Forum for Science, Industry and Business

Sponsored by:     3M 
Search our Site:

 

Plants use circadian rhythms to prepare for battle with insects

14.02.2012
Rice University study: Plants make predawn preparations to fend off hungry caterpillars

In a study of the molecular underpinnings of plants' pest resistance, Rice University biologists have shown that plants both anticipate daytime raids by hungry insects and make sophisticated preparations to fend them off.

"When you walk past plants, they don't look like they're doing anything," said Janet Braam, an investigator on the new study, which appears this week in the Proceedings of the National Academy of Sciences. "It's intriguing to see all of this activity down at the genetic level. It's like watching a besieged fortress go on full alert."

Braam, professor and chair of Rice's Department of Biochemistry and Cell Biology, said scientists have long known that plants have an internal clock that allows them to measure time regardless of light conditions. For example, some plants that track the sun with their leaves during the day are known to "reset" their leaves at night and move them back toward the east in anticipation of sunrise.

In recent years, scientists have begun to apply powerful genetic tools to the study of plant circadian rhythms. Researchers have found that as many as one-third of the genes in Arabidopsis thaliana -- a widely studied species in plant biology -- are activated by the circadian cycle. Rice biochemist Michael Covington found that some of these circadian-regulated genes were also connected to wounding responses.

"We wondered whether some of these circadian-regulated genes might allow plants to anticipate attacks from insects, in much the same way that they anticipate the sunrise," said Covington, now at the University of California, Davis.

Danielle Goodspeed, a graduate student in biochemistry and cell biology, designed a clever experiment to answer the question. She used 12-hour light cycles to entrain the circadian clocks of both Arabidopsis plants and cabbage loopers, a type of caterpillar that eats Arabidopsis. Half of the plants were placed with caterpillars on a regular day-night cycle, and the other half were placed with "out-of-phase" caterpillars whose internal clocks were set to daytime mode during the hours that the plants were in nighttime mode.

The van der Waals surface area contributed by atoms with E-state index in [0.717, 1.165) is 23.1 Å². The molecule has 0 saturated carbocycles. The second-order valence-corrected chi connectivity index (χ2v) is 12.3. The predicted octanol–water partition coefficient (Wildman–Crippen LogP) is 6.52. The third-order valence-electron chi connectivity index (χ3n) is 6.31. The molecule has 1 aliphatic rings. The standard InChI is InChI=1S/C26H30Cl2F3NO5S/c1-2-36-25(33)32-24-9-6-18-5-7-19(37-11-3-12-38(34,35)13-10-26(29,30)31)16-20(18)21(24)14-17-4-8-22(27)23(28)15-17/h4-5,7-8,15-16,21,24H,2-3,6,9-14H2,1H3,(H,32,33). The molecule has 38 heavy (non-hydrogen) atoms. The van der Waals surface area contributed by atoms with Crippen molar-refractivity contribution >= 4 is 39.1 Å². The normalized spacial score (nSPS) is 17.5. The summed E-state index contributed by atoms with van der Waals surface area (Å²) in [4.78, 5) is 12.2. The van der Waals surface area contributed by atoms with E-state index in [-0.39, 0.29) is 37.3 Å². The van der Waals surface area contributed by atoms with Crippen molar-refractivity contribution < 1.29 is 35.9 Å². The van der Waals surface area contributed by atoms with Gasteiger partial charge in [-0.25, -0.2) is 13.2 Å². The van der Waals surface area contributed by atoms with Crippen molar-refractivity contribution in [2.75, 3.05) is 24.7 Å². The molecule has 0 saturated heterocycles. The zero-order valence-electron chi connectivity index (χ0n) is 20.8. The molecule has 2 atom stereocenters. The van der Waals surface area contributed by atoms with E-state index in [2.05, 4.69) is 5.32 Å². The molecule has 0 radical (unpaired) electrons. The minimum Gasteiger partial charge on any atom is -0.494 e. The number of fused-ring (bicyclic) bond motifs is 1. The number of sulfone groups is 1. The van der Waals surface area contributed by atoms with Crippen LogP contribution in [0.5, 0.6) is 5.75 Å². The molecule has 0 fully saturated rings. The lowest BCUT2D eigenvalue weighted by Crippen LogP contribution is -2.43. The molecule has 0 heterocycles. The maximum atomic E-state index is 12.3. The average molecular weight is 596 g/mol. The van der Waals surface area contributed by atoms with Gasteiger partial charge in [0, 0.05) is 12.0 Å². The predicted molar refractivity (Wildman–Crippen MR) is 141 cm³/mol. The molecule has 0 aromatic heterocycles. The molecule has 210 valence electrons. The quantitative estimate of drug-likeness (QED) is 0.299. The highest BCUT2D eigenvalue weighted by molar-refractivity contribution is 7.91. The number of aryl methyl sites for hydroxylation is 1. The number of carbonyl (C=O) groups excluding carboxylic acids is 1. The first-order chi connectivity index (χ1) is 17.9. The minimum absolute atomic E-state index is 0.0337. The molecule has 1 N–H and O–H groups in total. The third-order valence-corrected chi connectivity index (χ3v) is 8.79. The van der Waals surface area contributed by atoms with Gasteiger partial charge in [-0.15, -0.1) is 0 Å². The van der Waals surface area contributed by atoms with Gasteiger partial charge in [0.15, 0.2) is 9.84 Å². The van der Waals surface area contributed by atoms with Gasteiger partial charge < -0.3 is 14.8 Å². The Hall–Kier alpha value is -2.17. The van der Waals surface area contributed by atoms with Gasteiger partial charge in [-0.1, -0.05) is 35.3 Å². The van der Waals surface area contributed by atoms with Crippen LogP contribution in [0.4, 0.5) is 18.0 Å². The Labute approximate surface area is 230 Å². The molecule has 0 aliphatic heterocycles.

"We found that the plants whose clocks were in phase with the insects were relatively resistant, whereas the plants whose clocks were out of phase were decimated by the insects feeding on them," Goodspeed said.

Wassim Chehab, a Rice faculty fellow in biochemistry and cell biology, helped Goodspeed design a follow-up experiment to understand how plants used their internal clocks to resist insect attacks. Chehab and Goodspeed examined the accumulation of the hormone jasmonate, which plants use to regulate the production of metabolites that interfere with insect digestion.

They found that Arabidopsis uses its circadian clock to increase jasmonate production during the day, when insects like cabbage loopers feed the most. They also found that the plants used their internal clocks to regulate the production of other chemical defenses, including those that protect against bacterial infections.

"Jasmonate defenses are employed by virtually all plants, including tomatoes, rice and corn," Chehab said. "Understanding how plants regulate these hormones could be important for understanding why some pests are more damaging than others, and it could help suggest new strategies for insect resistance."

The research was supported by the National Science Foundation and Rice University. Additional co-authors include Rice undergraduate Amelia Min-Venditti.

VIDEO is available at: http://www.youtube.com/watch?v=b9IdZb3z7Jw

A copy of the PNAS paper is available at: http://www.pnas.org/content/early/2012/02/07/1116368109.abstract